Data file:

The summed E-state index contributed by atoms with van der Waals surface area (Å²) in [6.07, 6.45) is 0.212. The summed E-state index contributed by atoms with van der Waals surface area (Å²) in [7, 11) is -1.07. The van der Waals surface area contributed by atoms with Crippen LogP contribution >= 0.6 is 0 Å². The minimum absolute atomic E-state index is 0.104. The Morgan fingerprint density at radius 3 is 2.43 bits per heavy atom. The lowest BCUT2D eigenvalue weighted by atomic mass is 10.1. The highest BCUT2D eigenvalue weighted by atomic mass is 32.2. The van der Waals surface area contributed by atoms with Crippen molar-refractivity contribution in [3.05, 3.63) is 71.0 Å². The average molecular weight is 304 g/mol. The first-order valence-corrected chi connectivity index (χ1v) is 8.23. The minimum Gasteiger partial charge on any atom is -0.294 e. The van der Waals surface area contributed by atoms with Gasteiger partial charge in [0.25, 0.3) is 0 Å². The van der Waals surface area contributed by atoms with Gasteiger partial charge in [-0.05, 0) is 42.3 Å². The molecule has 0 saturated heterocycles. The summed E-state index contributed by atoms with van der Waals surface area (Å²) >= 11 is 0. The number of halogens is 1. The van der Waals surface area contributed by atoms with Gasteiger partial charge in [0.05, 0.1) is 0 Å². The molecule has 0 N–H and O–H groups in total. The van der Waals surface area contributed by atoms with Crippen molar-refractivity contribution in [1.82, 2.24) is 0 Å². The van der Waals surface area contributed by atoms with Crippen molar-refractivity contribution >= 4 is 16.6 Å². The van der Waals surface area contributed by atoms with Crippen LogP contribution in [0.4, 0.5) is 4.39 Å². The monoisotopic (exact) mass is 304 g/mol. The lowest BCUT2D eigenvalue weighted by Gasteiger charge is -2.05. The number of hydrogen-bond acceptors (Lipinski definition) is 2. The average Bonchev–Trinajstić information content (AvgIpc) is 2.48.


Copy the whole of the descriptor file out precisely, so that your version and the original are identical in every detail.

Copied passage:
The summed E-state index contributed by atoms with van der Waals surface area (Å²) in [6.07, 6.45) is 0.212. The summed E-state index contributed by atoms with van der Waals surface area (Å²) in [7, 11) is -1.07. The van der Waals surface area contributed by atoms with Crippen LogP contribution >= 0.6 is 0 Å². The minimum absolute atomic E-state index is 0.104. The Morgan fingerprint density at radius 3 is 2.43 bits per heavy atom. The lowest BCUT2D eigenvalue weighted by atomic mass is 10.1. The highest BCUT2D eigenvalue weighted by atomic mass is 32.2. The van der Waals surface area contributed by atoms with Crippen molar-refractivity contribution in [3.05, 3.63) is 71.0 Å². The average molecular weight is 304 g/mol. The first-order valence-corrected chi connectivity index (χ1v) is 8.23. The minimum Gasteiger partial charge on any atom is -0.294 e. The van der Waals surface area contributed by atoms with Gasteiger partial charge in [0.25, 0.3) is 0 Å². The van der Waals surface area contributed by atoms with Gasteiger partial charge in [-0.05, 0) is 42.3 Å². The molecule has 0 saturated heterocycles. The summed E-state index contributed by atoms with van der Waals surface area (Å²) >= 11 is 0. The number of halogens is 1. The van der Waals surface area contributed by atoms with Gasteiger partial charge in [0.05, 0.1) is 0 Å². The molecule has 0 N–H and O–H groups in total. The van der Waals surface area contributed by atoms with Crippen molar-refractivity contribution in [1.82, 2.24) is 0 Å². The van der Waals surface area contributed by atoms with Crippen molar-refractivity contribution >= 4 is 16.6 Å². The van der Waals surface area contributed by atoms with Crippen LogP contribution in [0.4, 0.5) is 4.39 Å². The monoisotopic (exact) mass is 304 g/mol. The lowest BCUT2D eigenvalue weighted by Gasteiger charge is -2.05. The number of hydrogen-bond acceptors (Lipinski definition) is 2. The average Bonchev–Trinajstić information content (AvgIpc) is 2.48.